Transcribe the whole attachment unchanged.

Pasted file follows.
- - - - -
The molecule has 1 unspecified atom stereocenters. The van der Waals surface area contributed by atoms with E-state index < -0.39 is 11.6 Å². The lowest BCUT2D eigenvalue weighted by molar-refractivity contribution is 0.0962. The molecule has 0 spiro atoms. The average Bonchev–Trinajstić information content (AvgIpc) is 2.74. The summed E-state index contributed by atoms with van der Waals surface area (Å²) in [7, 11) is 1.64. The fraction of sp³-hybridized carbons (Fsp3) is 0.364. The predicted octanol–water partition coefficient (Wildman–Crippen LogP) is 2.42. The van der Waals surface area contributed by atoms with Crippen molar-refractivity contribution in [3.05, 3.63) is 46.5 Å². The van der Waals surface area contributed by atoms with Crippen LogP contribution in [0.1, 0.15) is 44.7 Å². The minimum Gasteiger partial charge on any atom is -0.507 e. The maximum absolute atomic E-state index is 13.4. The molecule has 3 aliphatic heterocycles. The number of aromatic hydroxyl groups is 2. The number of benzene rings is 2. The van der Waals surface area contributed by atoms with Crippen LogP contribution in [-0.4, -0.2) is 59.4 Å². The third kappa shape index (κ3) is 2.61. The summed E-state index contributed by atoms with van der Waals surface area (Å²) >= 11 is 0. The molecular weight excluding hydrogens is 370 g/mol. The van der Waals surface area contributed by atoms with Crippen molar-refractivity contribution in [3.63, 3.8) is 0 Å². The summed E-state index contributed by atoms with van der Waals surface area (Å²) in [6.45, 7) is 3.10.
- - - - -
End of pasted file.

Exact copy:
The molecule has 1 unspecified atom stereocenters. The van der Waals surface area contributed by atoms with E-state index < -0.39 is 11.6 Å². The lowest BCUT2D eigenvalue weighted by molar-refractivity contribution is 0.0962. The molecule has 0 spiro atoms. The average Bonchev–Trinajstić information content (AvgIpc) is 2.74. The summed E-state index contributed by atoms with van der Waals surface area (Å²) in [7, 11) is 1.64. The fraction of sp³-hybridized carbons (Fsp3) is 0.364. The predicted octanol–water partition coefficient (Wildman–Crippen LogP) is 2.42. The van der Waals surface area contributed by atoms with Crippen molar-refractivity contribution in [3.05, 3.63) is 46.5 Å². The van der Waals surface area contributed by atoms with Crippen LogP contribution in [0.1, 0.15) is 44.7 Å². The minimum Gasteiger partial charge on any atom is -0.507 e. The maximum absolute atomic E-state index is 13.4. The molecule has 3 aliphatic heterocycles. The number of aromatic hydroxyl groups is 2. The number of benzene rings is 2. The van der Waals surface area contributed by atoms with Crippen LogP contribution in [-0.4, -0.2) is 59.4 Å². The third kappa shape index (κ3) is 2.61. The summed E-state index contributed by atoms with van der Waals surface area (Å²) >= 11 is 0. The molecular weight excluding hydrogens is 370 g/mol. The van der Waals surface area contributed by atoms with Crippen molar-refractivity contribution in [3.63, 3.8) is 0 Å². The summed E-state index contributed by atoms with van der Waals surface area (Å²) in [6.45, 7) is 3.10.